The Lusíads

Luiz Vaz de Camões

Read April 2007

The Lusíads are Portugal's heroic epic. There are fantastical creatures, ocean journeys, moralistic sermons, and national foundations—in other words, the Gilgamesh, Iliad, Mahabharata and Aeneid all rolled into one. If you haven't heard of them, you can choose your poison to blame: some might attribute it to history (and fame) being written by victors (and the Portuguese are ultimately not amongst history's winners), while others might detect a rather strong derivative whiff that keeps this from being one of humanity's great epics. It is, nevertheless, hugely entertaining and a rollicking ride.

In keeping with the best epic tradition, their poet, Camões, was a slightly shifty minor character dating to the period of the country's greatest power. Indeed, it is inaccurate to describe him solely as a poet: he is really one of the first of the great chroniclers, having himself sailed most of the routes he describes rather than cobbling together tales like the Greek historians. Following the spice route, Camões sailed around Africa to India; his depictions of the African islands and of India therefore have the strength of authenticity.

By the time he undertook his trips, Portugal was the major seafaring power, so there was little remarkable about his voyage. What elevates this to an epic is his fictitious presentation of this as the historic voyage to India of Vasco da Gama, from Belém to the Malabar coast. Because he was not there, what results is a slightly mangled history that melds several, overlapping trips that take a trained eye to unravel. But the story is sufficiently dramatic, and told enjoyably enough, to make such a focus unnecessary and irrelevant.

The text's most distinctive, and controversial, device is its setting of action at three different levels: the human plane and two divine ones, one the Christianity that da Gama carried (and Camões believes to be the true faith) and the other, remarkably, Roman mythology. It would be one thing if the Roman forces were merely to cloak the work in a bit of the majesty of Virgil, but in fact the Roman gods are amongst the principal actors of this book. Their effectiveness is questionable, but Camões must have had a bit of a task getting this past the Inquisition, which was in force by the time of publication.

Two elements conspire to keep this story out of the historio-literary pantheon. First is the obvious Virgil rip-off, which furthermore combines cack-handedly with Camões's “true faith”. The second is the fact that Camões wasn't actually there with da Gama, depriving his story of some of the raw power of, say, Bernal Díaz's account of Cortés. (It is, of course, pointless to complain about Camões's bigotry, which is typical of his era.)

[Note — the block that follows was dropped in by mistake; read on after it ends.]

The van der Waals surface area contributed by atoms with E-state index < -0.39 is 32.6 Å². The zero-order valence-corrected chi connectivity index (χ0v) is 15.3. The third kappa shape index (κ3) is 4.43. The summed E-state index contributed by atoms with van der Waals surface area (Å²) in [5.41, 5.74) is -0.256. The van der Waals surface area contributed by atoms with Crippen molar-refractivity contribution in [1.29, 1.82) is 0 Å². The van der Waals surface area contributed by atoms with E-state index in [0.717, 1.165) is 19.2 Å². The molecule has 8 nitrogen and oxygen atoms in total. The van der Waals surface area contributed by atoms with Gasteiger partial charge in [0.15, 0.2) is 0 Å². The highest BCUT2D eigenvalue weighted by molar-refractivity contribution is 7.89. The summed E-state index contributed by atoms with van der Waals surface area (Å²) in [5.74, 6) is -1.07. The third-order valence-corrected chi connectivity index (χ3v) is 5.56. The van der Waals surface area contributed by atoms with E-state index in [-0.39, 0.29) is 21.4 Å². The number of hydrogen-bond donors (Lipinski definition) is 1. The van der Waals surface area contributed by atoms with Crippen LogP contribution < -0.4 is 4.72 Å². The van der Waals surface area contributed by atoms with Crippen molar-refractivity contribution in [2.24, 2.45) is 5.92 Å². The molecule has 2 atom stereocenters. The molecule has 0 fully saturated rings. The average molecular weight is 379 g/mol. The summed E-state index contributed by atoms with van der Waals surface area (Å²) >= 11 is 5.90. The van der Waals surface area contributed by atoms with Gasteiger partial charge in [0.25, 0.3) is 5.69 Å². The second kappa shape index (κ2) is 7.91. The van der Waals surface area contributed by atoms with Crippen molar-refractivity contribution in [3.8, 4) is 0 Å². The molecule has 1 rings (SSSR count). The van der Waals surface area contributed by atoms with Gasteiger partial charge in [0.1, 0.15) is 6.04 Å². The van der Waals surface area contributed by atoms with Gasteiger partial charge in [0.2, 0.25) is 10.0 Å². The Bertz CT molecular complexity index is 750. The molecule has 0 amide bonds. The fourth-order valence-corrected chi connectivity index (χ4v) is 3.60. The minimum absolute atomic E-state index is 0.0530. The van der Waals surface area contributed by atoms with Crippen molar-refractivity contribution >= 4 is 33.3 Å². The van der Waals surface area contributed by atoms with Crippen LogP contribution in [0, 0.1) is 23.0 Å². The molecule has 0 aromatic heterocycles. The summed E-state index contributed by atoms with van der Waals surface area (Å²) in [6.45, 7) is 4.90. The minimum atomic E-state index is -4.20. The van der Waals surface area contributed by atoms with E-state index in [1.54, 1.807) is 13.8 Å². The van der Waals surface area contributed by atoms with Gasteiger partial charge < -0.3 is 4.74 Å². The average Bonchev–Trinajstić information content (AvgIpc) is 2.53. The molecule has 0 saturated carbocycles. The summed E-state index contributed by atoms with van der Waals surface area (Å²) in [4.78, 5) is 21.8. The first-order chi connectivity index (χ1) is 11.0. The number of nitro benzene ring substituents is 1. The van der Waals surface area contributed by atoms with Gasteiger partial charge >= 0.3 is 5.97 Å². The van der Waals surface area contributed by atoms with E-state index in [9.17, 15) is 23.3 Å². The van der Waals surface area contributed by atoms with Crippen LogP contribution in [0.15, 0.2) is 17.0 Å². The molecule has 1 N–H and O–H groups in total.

These complaints, however, do injustice to a work that sometimes soars, whether with the music of poetry or with a deep humanity, or even just with learning beyond his ilk.

The voyage to India could not have been all routine even by Camões's time given his shockingly aware description of what we now know to be scurvy; it is a touching reminder of the bravery of the men who made these voyages. Writing a mere few decades after da Gama, he is surprisingly knowledgeable about the geography of India, Burma and lands beyond (the Karen, who appear in unflattering light in canto 10, stanza 126, appear to have been forgotten by the world since, as they struggle for their existence under the junta). And even his bigotry is tempered: curiously, of the three Muslim tribes he encounters along the eastern coast of Africa, only two come in for savage description. The third, who offer his travelers shelter and comfort, are apparently perfectly reasonable humans despite their false beliefs.

There are lessons for today, too. He damns the very journey through the device of the old man of Belém (canto 4, stanzas 94-104), and with it, in curious self-reference, chroniclers in search of glory; this damnation hangs over the rest of the book and remains fresh to this day, a reminder in our age of celebrity that the observers create the very phenomena they mourn. This self-awareness returns in his recognition of the lack of Portuguese poetry (canto 5, stanzas 97-98), though this time less apologetically.

He manifests the poetic sensibility of a people grown by an ocean: befitting a sailing people, the distinction between brine and freshwater are central to his imagination (“River Ganges joins the domain of salt” (canto 10, stanza 120)). And the end, which is seemingly marred by a plunge into travelers' tall tales to describe lands he has never experienced, is really a plea to an ineffectual ruler to restore the rapidly diminishing glories of Portugal. It is touching when read in context.

The Oscar World's Classics translation, by Landeg White, was released in 1997 to coincide with the 500th anniversary of da Gama's voyage (a cynical marketing ploy that one imagines Camões would have heartily approved). I can't comment on the translation, but White's plain rhymes lack elevation, supposedly intentionally. The book is fortunate to have maps, even if they are somewhat weak and could have benefited from a little more artistic attention (the original text was, after all, written during one of the world's great eras of map-making!). The Introduction is useful, but—as always, with such texts—best read after you've finished the main volume, the better to read Camões himself rather than someone's reading of him. His immediacy, pacing, and exposition of a crucial moment in human history will more than hold your attention.